Contederate cannons find the Tederalist cavalry with a barrage, but fail to break them.  The fierce Contederate 2nd infantry switches into an assault column and charges into the Tederalist 2nd Infantry in line, who has been untouched by fire.  However, the thin blue line holds and pushes back the Contederates in a panic! 

The 1st Tederalist infantry unit tries to Volley fire, but is too unorganized.  However, their shooting is still effective, and the 1st Contederates are near the breaking point!  Sensing that the 1st is about to scatter, General Bearshall shuffles his 3rd infantry into place to back them up.  This re-shuffling was just in time as the 2nd Tederalist’s fire breaks the 1st Contederate infantry and they scatter and rout to the rear!  They are first unit broken in the game.  General Bearshall rallies the pancked Cavalry and orders them to fill the game in his line by the pond.  Ineffectual fire from the rallied unit fails to tell on the 3rd Tederalist forces. 

General Garfield fails to rally the panicked 3rd infantry and they stay in their panicked columns.  The Tederalist cavalry charges home on the Contederate brothers.  However, they are again repulsed and sent panicking backward.  The third infantry manages to pull themselves together enough to change formation and set-up to backstop the Union lines.  With the flight of the Tederalist cavalry, the artillery fires at the Grey cavalry but fails to cause significant injury. 

Things look bad for the Contederates.

Turn 5
General Bearshall rallies the 3rd Infantry of the Contederates and they shake out of column and into a firing line.  The 1st and 2nd Tederalist infantry fire on the reformed Contederates with volley fire, but failed to do more than scratch them!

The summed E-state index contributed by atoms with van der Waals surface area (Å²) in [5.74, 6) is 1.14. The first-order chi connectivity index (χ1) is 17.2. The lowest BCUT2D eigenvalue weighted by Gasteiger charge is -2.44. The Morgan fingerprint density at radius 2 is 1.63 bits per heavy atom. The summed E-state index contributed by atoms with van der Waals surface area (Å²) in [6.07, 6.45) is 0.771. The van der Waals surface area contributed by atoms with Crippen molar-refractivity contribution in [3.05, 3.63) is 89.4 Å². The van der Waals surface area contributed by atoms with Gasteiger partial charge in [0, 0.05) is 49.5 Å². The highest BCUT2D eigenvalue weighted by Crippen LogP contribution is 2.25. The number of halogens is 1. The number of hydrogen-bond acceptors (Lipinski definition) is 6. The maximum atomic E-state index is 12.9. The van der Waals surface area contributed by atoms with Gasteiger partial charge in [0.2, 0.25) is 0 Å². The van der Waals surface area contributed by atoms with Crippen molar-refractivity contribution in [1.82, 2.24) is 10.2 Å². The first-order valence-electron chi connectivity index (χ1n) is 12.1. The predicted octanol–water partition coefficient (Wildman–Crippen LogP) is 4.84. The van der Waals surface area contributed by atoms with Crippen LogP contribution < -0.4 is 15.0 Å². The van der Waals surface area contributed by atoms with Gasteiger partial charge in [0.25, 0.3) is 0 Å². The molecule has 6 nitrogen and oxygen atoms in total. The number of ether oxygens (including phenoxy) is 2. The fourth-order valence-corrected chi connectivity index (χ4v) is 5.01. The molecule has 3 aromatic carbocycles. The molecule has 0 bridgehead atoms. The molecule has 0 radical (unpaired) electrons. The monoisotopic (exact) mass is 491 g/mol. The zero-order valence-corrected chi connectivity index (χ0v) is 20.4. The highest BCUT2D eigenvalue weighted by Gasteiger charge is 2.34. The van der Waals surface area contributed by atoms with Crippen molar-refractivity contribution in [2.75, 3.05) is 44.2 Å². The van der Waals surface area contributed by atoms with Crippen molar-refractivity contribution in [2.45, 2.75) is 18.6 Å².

Gen Garfield rallies his cavalry, but they let eh artillery do the dirty work.  The Union battery blasts the Contederate cavalry from the field with a precision barrage.  With the Contederate cavalry fleeing, their batteries try to return the favor on the bluebellies, but fail to get the range.  This allows the Tederalist cavalry to hit the flank of the Contederate 2nd Infantry, but the Contederates repulse them easily! 

Turn 6
The Contederates try to reform their lines, but an exchange of fire between the 3rd Tederalist and 2nd Contederates leaves the Grey bears routing the field.  They had had enough.  The Contederate artillery battery manages to rout the 3rd Tederalist infantry unit.

Gen. Garfield managed to rally the panicked cavalry, who rushed forward and opened fire on the last Contederate unit.  However, their fire was mostly ineffective. 

Gen. Bearshall surveyed the field and decided discretion was the better part of valor.  He ordered a withdrawal, and his last remaining units retired under artillery fire.  His troops withdrew to Teddessee and left Kenteddy to the Tederalists.  The secessionist legislature fled, following after Gen, Bearshall and his troops. 

Gen. Garfield was unable to follow-up and pursue as he became caught up in the bearocracy of the Tederalist War Department.  The chain of command was unclear.  Despite freeing Kenteddy from Contederate forces, further follow-up would not come to later. 

Final Thoughts
Interestingly enough, shooting was much more effective in this game that a first read through would indicate.  The long charge range seems to indicate that charging is a preferred attack.  However, I had almost zero positive results from charging.  Assault columns were rebuffed by line formations, cavalry was repulsed by infantry, and even a flank charge failed!  My reading of the ACW would seem to indicate that this is accurate to the warfare of the time and that charging was a last desperate strategy.  However, I was really disappointed by the result of the flank cavalry charge. 
We were also late to learning the amazing firepower of artillery in this game.  I should have been using it more effectively, but my own troops often screened their firepower.  It will take careful planning to make the best use of it next time. 

On game mechanics I think some work still needs to be done on flanking, LOS, and partial LOS/cover firing.  I enjoyed the initiative system immensely but once a unit was destroyed mid-turn there needs to be a way to remove a counter.  I am unsure how that would work.  However, it was a quick game and ran smoothly.